A number of comprehensive approaches to intervention with these children are in the process of evaluation.[30,47-49] These programmes address 'ecological issues',[23] including the stability of the current care-giving environment, attachment disordered symptoms in the children, the nature and quality of the caregiver and child interactions, and assessment and treatment of comorbid disorders. Zeanah and Smyke[49] outline a foster care programme that is currently being implemented and evaluated with maltreated young children in New Orleans and the Bucharest Early Intervention Project with Romanian Orphans.

Conclusion

While RAD has validity, there is a requirement to further refine classification of the broad spectrum of attachment disturbances seen in clinical practice. Clinical experience suggests that disorders of attachment exist beyond the confines of RAD as currently defined and modifications in diagnostic criteria are necessary to reflect this finding. Further exploration of possible underlying mechanisms, including disturbances of intersubjectivity, social cognition, attachment disorganization, and the neurodevelopment effects of abuse and trauma, should guide ongoing research. Further studies that compare symptom patterns in children exposed to deprivation with children exposed to trauma and abuse are needed to facilitate diagnostic and etiological clarity, and to integrate developmental and clinical approaches to disturbed attachment. This will enable better identification of children in need, and evaluation of the appropriateness and effectiveness of a range of interventions.

References

  1. Freud A, Burlingham D. The writings of Anna Freud: volume III: infants without families 1939-1945. Madison: International Universities Press; 1973.

  2. Spitz R. Hospitalism: an inquiry into the genesis of psychiatric conditions in early childhood. Psychoanal Study Child 1945; 1:53-74.

  3. Tizard B, Rees J. The effect of early institutional rearing on the behaviour problems of 4 year old children. J Child Psychiatry Psychol 1975; 16:61-73.

  4. Tizard B, Hodges J. The effect of early institutional rearing on the development of eight year old children. J Child Psychiatry Psychol 1978; 19:99-118.

  5. Chilshom K, Carter M, Amec E, Morison X. Attachment security and indiscriminately friendly behavior in children adopted from Romanian orphanages. Dev Psychopathol 1995; 7:283-294.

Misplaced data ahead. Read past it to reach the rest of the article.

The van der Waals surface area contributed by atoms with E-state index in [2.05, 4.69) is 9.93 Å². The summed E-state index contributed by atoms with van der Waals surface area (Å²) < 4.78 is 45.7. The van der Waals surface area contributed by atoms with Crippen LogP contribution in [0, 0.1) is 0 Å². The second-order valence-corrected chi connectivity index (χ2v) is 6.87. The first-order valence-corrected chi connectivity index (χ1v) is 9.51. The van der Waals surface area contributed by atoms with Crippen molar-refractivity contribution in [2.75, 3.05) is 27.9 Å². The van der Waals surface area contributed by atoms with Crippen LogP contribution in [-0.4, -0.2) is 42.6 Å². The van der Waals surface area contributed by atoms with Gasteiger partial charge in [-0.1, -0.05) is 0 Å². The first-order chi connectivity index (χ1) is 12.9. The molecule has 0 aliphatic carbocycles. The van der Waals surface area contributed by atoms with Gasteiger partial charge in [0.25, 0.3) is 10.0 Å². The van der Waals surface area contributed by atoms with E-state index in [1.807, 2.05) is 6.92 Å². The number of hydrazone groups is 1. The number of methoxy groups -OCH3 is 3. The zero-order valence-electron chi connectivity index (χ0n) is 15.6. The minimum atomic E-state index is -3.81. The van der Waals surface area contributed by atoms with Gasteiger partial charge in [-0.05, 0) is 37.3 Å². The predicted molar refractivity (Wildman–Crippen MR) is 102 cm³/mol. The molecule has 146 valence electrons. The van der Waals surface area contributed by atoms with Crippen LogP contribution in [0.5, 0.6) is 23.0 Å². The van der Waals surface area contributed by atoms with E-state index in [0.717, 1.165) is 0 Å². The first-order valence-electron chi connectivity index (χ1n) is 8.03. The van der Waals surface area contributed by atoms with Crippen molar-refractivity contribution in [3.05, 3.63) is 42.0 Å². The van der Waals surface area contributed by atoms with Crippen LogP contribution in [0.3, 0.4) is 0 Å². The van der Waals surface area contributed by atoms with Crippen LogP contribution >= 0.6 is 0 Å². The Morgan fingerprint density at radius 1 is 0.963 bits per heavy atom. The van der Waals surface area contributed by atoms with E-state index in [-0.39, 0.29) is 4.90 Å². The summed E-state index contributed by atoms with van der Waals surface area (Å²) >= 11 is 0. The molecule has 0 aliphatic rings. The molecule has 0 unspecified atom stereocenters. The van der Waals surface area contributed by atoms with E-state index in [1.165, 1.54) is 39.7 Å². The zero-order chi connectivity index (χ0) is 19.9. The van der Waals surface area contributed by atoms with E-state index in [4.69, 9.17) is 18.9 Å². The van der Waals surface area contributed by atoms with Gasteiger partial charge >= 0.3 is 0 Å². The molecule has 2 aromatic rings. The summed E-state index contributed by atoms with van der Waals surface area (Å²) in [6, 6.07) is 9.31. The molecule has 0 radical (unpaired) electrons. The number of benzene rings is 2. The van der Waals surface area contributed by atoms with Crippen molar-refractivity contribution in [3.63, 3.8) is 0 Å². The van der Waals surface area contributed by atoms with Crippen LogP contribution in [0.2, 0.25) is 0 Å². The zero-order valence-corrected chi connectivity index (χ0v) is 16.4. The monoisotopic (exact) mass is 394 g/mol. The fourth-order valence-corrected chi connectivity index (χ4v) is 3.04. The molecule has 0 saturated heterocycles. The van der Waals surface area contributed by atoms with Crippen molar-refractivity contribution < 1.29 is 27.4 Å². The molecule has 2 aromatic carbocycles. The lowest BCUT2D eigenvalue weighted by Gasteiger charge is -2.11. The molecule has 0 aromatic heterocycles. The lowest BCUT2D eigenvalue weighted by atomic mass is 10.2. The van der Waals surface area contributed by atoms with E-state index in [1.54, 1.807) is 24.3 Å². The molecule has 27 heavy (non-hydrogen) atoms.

6. Van Ijzendoorn M, Bakermans-Kranenburg M. Attachment disorders and disorganized attachment; similar and different. Attach Hum Dev 2003; 5:313-320.

  7. Zilberstein K. Clarifying core characteristics of attachment disorders: a review of current research and theory. Am J Orthopsychiatry 2006; 76:55-64.

  8. Boris N, Zeanah C. Practice parameters for the assessment and treatment of children and adolescents with reactive attachment disorder of infancy and early childhood. J Am Acad Child Adolesc Psychiatry 2005; 44:1206-1219.

  9. Boris N, Hinshaw-Fuselier S, Smyke A, et al. Comparing criteria for attachment disorders: establishing reliability and validity in high-risk samples. J Am Acad Child Adolesc Psychiatry 2004; 43:568-577.

  10. Chaffin M, Hanson R, Saunders B, et al. Report of the APSAC task force on attachment therapy, reactive attachment disorder, and attachment problems. Child Maltreat 2006; 11:76-89.

  11. American Psychiatric Association. Diagnostic and statistical manual of mental disorders. 4th edition, text revision 2000. Washington: American Psychiatric Association; 2004.

  12. World Health Organization. The international statistical classification of disease and related health problems. 10th review. Geneva: WHO; 1992.

  13. Zero to Three Centre for Infants and Toddlers and Families. Diagnostic classification of mental health and developmental disorders of infancy and early childhood (revised). Arlington: Zero to Three Centre for Infants and Toddlers and Families; 2005.

  14. Zeanah C, Scheeringa M, Boris N, et al. Reactive attachment disorder in maltreated toddlers. Child Abuse Neglect 2004; 28:877-888.

  15. Green J, Goldwyn R. Annotation: attachment disorganization and psychopathology: new findings in attachment research and their potential implications for developmental psychopathology in childhood. J Child Psychol Psychiatry 2002; 43:83-847.

  16. Rutter M, O'Connor T, and the ERA Study Team. Are there biological programming effects for psychological development? Findings from a study of Romanian adoptees. Dev Psychol 2004; 40:81-94.

  17. O'Connor T, Zeanah C. Attachment disorder: assessment strategies and treatment approaches. Attach Hum Dev 2003; 5:223-244.

  18. Zeanah C, Fox N. Temperament and attachment disorders. J Clin Child Adolesc Psychol 2004; 33:34-41.

  19. Heller S, Boris N, Fuselier S, et al. Reactive attachment disorder in maltreated twins follow-up: from 18 months to 8 years. Attach Hum Dev 2006; 8:63-86.

  20. Crittenden PM. The dynamic maturational model of attachment. Aust N Z J Family Ther 2006; 27:105-115. Provides an overview of an attachment-based approach to formulation of behavioral and psychiatric disorder.